Student videos reflect prof’s imprint

The Toronto Star’s Peter Goddard highlights a screening of York student films as something to see in his May 27 column. York Faculty of Fine Arts film and video Professor Phil Hoffman, mentor/teacher to countless makers of alternative video and film, is the force behind the screening, at CineCycle in Toronto, of the most recent crop of student videos coming from his Alternative Project Workshop at York University, wrote Goddard. Hoffman’s imprint can be found in the visual lyricism of a lot of the work – as in third-year student Tess Girard‘s Solstice – rather than the narrative drive which ranges from standard Hollywood think – such as Anamnesis by the obviously talented third-year student Brendon Foster-Algoo – to forced quirkiness in Hysterica & The Wandering Womb by the ambitiously talented fourth-year student Michelle Lovegrove Thomson.

A chance for the UN in Iraq

“Exactly what is the UN going to do in Iraq?” asks Ananya Mukherjee-Reed, a political science professor in York’s Faculty of Arts, in a commentary published online at May 25. (Common Dreams is an American non-profit group that publishes news and views of the “progressive” community.) “The choices before it are stark: it could either legitimize the [US] occupation and or help Iraqis end it,” she wrote. “While speculation is rife, the draft resolution tabled today [May 25] gives us little hope…. The authorization of a multinational force can act only to legitimize this occupation, not to end it. Yet, this is a moment when the UN could have acted otherwise. From being cast as irrelevant, it has now emerged as indispensable for the occupation. Whence does the UN derive this indispensability? In large part, from the fact that the war was based on lies, an imperialistic ignorance of the limits of military prowess – and most importantly, no understanding of patterns of resistance that colonial occupations have historically engendered. Deaths of many innocent Iraqi civilians later – these factors, coupled with the outrage of ordinary people, have brought home to the occupying powers the message that they cannot do it alone, as they had thought they could. It is this colossal tragedy of death and resistance that has ascribed to the UN the relevance that it has now acquired. The UN can act to honour this tragedy or to humiliate it,” said Mukherjee-Reed.

Different brain areas ‘get it’ and find it funny

Researchers at Dartmouth College’s Center for Cognitive Neuroscience have used functional magnetic resonance imaging (fMRI) on subjects watching episodes of either “Seinfeld” or “The Simpsons” to show that “getting” a joke occurs in specific brain regions different from those involved in finding it funny, reported Neuroscience in its June issue. “The idea of using sitcoms is very nice,” commented Vinod Goel, a psychology professor in York’s Faculty of Arts, noting that they are funnier than the puns and lawyer jokes he has used in his neuroimaging research.

The biology behind ‘Sex in the City’

When a woman is especially critical of other women, that may be her biology telling her it is time to compete for a mate, reported Discover Magazine May 25, citing a study by Maryanne Fisher, a PhD candidate in psychology at York. Fisher asked groups of women to rate the attractiveness of male and female faces, then repeated the experiment during different stages of the women’s menstrual cycles. Their ratings of men remained steady. During times of peak fertility, however, the women consistently rated other women as significantly less pretty. “It’s obvious from watching any group of women in a bar that there is some level of competition for the ‘few good men,’” Fisher said. She noted that women tend to compete through verbal tactics, such as talking down their competition to lower their self-esteem or to make them appear less attractive to men who might be listening. “This sort of thing can be very effective in the mating game,” Fisher said. “And it makes sense that it would be heightened during times when it matters most.”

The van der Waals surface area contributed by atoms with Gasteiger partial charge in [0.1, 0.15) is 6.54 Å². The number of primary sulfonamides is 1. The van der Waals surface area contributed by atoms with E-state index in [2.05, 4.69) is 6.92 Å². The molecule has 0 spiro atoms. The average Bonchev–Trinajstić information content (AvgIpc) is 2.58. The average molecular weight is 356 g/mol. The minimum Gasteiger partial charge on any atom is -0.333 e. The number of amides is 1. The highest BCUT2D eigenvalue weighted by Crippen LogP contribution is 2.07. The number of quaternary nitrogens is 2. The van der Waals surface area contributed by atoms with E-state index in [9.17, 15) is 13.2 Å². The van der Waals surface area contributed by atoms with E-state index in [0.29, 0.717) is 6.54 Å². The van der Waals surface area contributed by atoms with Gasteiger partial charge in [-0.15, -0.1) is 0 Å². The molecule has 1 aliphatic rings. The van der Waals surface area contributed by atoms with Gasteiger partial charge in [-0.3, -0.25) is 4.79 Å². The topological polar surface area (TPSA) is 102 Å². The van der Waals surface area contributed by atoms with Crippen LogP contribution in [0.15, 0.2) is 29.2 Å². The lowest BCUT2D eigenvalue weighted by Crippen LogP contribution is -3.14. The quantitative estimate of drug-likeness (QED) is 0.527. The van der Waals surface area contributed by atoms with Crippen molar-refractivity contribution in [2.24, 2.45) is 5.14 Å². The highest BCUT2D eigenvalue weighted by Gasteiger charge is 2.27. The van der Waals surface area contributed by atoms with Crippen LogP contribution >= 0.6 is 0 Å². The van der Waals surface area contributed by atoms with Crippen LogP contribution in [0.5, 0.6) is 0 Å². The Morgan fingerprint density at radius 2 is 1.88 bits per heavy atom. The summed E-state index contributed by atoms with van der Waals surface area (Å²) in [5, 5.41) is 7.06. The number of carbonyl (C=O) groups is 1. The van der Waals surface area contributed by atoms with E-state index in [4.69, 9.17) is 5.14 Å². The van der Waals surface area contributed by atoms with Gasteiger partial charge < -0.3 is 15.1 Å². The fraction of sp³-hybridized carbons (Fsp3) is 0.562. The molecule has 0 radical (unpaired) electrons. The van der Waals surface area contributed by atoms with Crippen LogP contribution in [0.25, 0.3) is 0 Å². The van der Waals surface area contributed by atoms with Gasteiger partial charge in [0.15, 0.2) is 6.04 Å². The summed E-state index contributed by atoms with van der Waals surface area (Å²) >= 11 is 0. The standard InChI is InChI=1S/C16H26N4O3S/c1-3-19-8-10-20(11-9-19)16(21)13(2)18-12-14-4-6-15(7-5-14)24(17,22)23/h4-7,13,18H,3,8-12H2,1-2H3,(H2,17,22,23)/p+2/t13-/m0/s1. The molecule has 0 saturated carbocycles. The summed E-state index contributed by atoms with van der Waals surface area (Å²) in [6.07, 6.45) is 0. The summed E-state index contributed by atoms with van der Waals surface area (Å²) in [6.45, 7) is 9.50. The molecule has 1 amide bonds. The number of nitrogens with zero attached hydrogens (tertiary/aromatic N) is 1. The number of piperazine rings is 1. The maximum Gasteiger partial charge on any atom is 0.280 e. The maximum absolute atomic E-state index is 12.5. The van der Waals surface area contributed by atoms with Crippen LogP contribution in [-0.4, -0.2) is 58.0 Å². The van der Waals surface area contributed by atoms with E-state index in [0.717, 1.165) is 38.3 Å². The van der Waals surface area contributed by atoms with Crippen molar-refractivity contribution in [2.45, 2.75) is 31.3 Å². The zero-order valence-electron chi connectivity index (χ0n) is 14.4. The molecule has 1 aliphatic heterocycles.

Athletes no different from non-athletes with anorexia

Since 1999, complications from anorexia nervosa have sent Northwestern University cheerleader Courtney Schrey to in-patient care five times, reported the Evanston, Illinois, Daily Northwestern May 26. Although most experts in the field acknowledge the rise in eating disorders among elite collegiate athletes, others have rejected the idea that student-athletes are at greater risk than the average undergraduate. Researchers at Toronto General Hospital and York University have published a study indicating that “there is little valid support for the theory that athletes with eating disorders are psychologically different from their non-athlete counterparts,” reported the daily.

Immigrating to Israel

Alex Pomson and his family are moving to Israel this summer, reported the Canadian Jewish News May 28 in an article about the Israel Aliyah Centre, which facilitates the immigration of Torontonians to the Jewish state. Pomson, who is moving with his wife and four children, has not been intimidated by the spectre of terrorism. “It was not a consideration in our plans,” said Pomson, who holds the Koschitzky Family Chair of Jewish Teacher Education at York University.

Psychology grad turns clairvoyant

As a clairvoyant, Tena Slind’s vision is two-fold – she sees her environment in the “typical” human way, but she also sees images, patterns and the “imprints” that people and all of nature emanate, reported the Calgary Herald May 27 in a profile of the York grad. Slind graduated from York in 1980 with a BA in psychology.

On air

  • Political scientist Robert Drummond, dean of York’s Faculty of Arts, said youth participation is an election concern, on CFMT-TV’s “Studio Aperto” in Toronto, May 26.